Let’s (Not) Talk About Sex

Betty and I spent Thanskgiving Day at my sister and her husband’s house – a place we frequent on a regular basis. I like to joke that our standard of living is brought up significantly by dinners at her place: good food, plentiful wine, deep sofas & a fireplace. It’s lovely.

She had a ridiculous amount of people over for Thanksgiving Day itself: a couple in from SF, CA with their two small children; a couple from DC with their dog; a friend from Tucson and three of his friends; us; them; her acupuncturist & old friend, and another old friend with his friend. I think it was 16, or 18, all told. Which is lovely: being from a big family it just feels right to me to sit at a very long dinner table. My sister’s husband, who’d taken the foot of the table, actually called my sister at the head of it twice during dinner as she otherwise couldn’t hear what he was asking. Amusing.

At some point when people had had a bit to drink, one of the friends of friends kind of plopped herself next to me and Betty on the couch. I knew what was coming. We’d met her before, at a previous party, and she had asked a lot of questions, then, too. I think I even wrote about that incident, when I just got tired of it & kind of ‘ran away’ on some trumped-up excuse.

“So, when you two make love…” she started. She did add the “if you don’t want to answer that’s okay” caveat, but still: not fun. And I realized tonight what’s not-fun about it to me – and that’s the assumption that 1) because we ‘look different’ from others we have some kind of outlandish sex life, 2) that because we look different people actually have the right to ask us about our sex life, and 3) that it was quite possible that any other couple at the dinner had a far kinkier sex life than we do.

At some point, I just returned her “So when you two have sex…” question with “Well how do you two have sex?” The thing is, these questions never get asked in a kind of ‘I’m curious’ way but in a “I’m so normal and you’re so not” kind of way. The funny thing about it was that her husband and she did not strike me as totally normally gendered: she came off as kind of aggressive, bulldog-ish, and he seemed kind of sweet and passive.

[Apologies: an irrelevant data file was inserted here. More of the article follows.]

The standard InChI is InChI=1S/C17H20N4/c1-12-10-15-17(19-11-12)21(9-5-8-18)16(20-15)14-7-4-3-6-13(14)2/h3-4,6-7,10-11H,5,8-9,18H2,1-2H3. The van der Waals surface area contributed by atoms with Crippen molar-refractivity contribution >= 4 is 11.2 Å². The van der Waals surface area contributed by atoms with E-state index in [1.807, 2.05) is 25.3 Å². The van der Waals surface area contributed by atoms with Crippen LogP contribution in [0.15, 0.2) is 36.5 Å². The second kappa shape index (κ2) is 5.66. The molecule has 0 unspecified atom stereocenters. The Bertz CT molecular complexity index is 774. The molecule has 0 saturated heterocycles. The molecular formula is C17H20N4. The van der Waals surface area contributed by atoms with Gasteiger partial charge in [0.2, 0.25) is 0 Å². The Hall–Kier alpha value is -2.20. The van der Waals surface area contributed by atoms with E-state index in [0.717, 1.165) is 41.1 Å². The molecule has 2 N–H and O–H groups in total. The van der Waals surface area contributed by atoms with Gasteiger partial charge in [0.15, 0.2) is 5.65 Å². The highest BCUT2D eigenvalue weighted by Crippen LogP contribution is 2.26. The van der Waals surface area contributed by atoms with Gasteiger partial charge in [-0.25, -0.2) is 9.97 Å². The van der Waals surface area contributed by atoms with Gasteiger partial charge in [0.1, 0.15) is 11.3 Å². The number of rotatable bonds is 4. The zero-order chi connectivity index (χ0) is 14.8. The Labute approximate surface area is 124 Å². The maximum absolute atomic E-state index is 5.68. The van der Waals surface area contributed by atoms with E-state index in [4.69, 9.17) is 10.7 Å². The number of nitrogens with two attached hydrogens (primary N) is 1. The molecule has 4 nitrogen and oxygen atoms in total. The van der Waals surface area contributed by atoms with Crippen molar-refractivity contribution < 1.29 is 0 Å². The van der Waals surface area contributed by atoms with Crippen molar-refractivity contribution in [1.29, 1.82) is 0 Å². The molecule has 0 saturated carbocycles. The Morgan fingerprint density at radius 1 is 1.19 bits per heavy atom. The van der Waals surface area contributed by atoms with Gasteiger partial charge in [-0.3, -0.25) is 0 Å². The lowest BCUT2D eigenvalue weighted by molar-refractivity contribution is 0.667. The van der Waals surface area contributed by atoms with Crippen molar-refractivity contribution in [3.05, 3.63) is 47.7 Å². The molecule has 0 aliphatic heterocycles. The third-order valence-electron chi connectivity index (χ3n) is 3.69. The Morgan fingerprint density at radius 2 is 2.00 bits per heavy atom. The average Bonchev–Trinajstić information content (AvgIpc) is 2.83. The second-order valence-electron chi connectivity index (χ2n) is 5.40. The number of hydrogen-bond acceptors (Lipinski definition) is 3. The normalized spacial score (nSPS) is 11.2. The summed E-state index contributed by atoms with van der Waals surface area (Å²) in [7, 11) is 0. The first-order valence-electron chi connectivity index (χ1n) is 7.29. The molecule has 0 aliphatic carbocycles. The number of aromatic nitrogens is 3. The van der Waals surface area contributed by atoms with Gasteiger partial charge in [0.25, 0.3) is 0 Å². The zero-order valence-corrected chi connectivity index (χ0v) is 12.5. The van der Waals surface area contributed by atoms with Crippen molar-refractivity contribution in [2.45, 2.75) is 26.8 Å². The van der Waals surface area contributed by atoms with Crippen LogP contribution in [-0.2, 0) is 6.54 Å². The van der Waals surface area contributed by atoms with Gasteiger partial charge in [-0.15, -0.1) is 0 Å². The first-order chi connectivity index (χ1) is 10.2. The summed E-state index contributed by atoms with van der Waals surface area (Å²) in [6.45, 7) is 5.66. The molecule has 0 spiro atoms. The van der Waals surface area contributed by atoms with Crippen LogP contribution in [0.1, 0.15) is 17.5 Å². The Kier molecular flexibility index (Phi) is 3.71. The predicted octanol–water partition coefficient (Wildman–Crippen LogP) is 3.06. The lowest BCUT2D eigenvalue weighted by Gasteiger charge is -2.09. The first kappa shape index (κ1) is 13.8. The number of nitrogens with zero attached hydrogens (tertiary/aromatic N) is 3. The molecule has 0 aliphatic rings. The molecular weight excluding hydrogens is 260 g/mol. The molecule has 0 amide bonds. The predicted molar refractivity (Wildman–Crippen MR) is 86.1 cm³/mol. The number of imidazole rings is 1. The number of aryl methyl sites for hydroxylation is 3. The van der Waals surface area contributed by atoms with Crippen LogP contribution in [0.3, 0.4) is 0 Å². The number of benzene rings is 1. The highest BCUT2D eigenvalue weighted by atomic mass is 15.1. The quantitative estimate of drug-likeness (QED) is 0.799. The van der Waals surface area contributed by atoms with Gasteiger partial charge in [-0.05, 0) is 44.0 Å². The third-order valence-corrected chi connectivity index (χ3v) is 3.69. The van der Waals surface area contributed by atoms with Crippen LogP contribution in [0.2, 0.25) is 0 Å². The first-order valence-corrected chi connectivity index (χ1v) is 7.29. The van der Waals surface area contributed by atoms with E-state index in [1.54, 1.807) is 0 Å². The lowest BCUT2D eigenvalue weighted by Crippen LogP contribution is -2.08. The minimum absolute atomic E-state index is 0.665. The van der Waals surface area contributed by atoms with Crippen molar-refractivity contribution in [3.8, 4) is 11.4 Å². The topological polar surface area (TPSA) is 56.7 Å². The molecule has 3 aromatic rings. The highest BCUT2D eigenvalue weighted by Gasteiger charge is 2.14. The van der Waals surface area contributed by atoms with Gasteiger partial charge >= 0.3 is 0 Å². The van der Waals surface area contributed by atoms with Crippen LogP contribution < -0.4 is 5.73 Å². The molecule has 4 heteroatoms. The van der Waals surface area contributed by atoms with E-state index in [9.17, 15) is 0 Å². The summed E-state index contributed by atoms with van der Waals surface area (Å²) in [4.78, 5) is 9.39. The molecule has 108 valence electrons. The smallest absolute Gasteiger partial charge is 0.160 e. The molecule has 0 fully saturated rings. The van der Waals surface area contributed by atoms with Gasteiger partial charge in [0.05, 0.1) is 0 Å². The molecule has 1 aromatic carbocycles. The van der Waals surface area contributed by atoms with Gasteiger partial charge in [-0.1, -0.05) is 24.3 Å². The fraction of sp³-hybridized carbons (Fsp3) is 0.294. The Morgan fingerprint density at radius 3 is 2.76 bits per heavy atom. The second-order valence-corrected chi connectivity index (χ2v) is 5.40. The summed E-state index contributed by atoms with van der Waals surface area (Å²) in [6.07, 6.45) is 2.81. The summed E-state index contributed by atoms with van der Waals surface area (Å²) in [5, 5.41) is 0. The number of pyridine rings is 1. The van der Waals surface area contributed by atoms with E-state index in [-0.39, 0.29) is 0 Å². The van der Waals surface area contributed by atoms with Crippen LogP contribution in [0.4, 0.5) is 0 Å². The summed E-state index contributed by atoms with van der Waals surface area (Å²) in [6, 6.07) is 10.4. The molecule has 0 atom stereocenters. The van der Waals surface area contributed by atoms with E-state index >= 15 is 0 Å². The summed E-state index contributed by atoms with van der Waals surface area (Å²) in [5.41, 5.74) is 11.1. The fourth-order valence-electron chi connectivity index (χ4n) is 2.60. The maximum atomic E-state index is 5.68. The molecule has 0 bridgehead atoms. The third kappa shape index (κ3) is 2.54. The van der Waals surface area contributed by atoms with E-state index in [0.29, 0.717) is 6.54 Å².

I always find it kind of funny that people are so willing to present themselves – to me, of all people – as somehow “normally gendered.” Because if anyone’s going to see anything genderqueer about anyone, I’m a safe bet. I’ll find the residue of an inkling, if it’s there. I’m thinking sometimes I should come with some kind of warning label: Abandon gender certainty, all ye who converse here.

4 Replies to “Let’s (Not) Talk About Sex”

  1. Interesting… I can’t help but wonder what exactly drives such curiosity. Some sort of grass-is-greener envy seems like the obvious guess. “UGH I am so BORED with our sex. HEY… now there’s someone who must not be bored…”

    I didn’t realize that you and Betty “look different” at a family gathering. Was she there as Betty? Or does Betty look that androgynous in guy-form? I get “ma’am” almost as much as “sir”, yet once people have gotten past that, they look at us as a standard straight couple. (Or is it simply that she’d read your book?)

    Anyway, mine and I never get this – but we’re so openly demonstrative of affection in front of our friends that asking for *more* information about our sex life is absolutely the last thing any of them would want to do. 🙂

  2. betty is betty at my family’s gathering, not hers. to answer your question.

    i swear sometimes it’s that weird lipstick lesbian thing that gets them going. because we continue to be affectionate in public, especially at a private gathering where folks know us. i mean, it was my sister’s place, after all.

  3. I see. Kudos to you and your family for courage all around! (Come to think of it, my in-laws will spend time with me as a woman, while my original family won’t. I wonder if that’s always the pattern.)

    You’re probably right. For every pair of femme lesbians, there are a dozen straight people wandering around wishing they could watch a pair of femme lesbians.

    Now that I think about it, I’ve seen “standard” gay people make similar complaints. Straight people often seem to think that there’s something inherently erotically charged about anything that’s both sexual and unusual. I mean, the euphemism “exotic dancers” works so well because “exotic” -is- “erotic” in most minds.

    Of course, the real question is not whether your sex life is sexy, but whether it’s available for public consumption. “Our eroticism is for OUR enjoyment… NOT YOURS.”

    And all this probably fuels the reaction among so many TGs to strenuously deny virtually any sexuality… the mainstream mind constantly tries to image us with dollar bills tucked into our cleavage, we react by putting on Blessed Virgin Mary halos…

Leave a Reply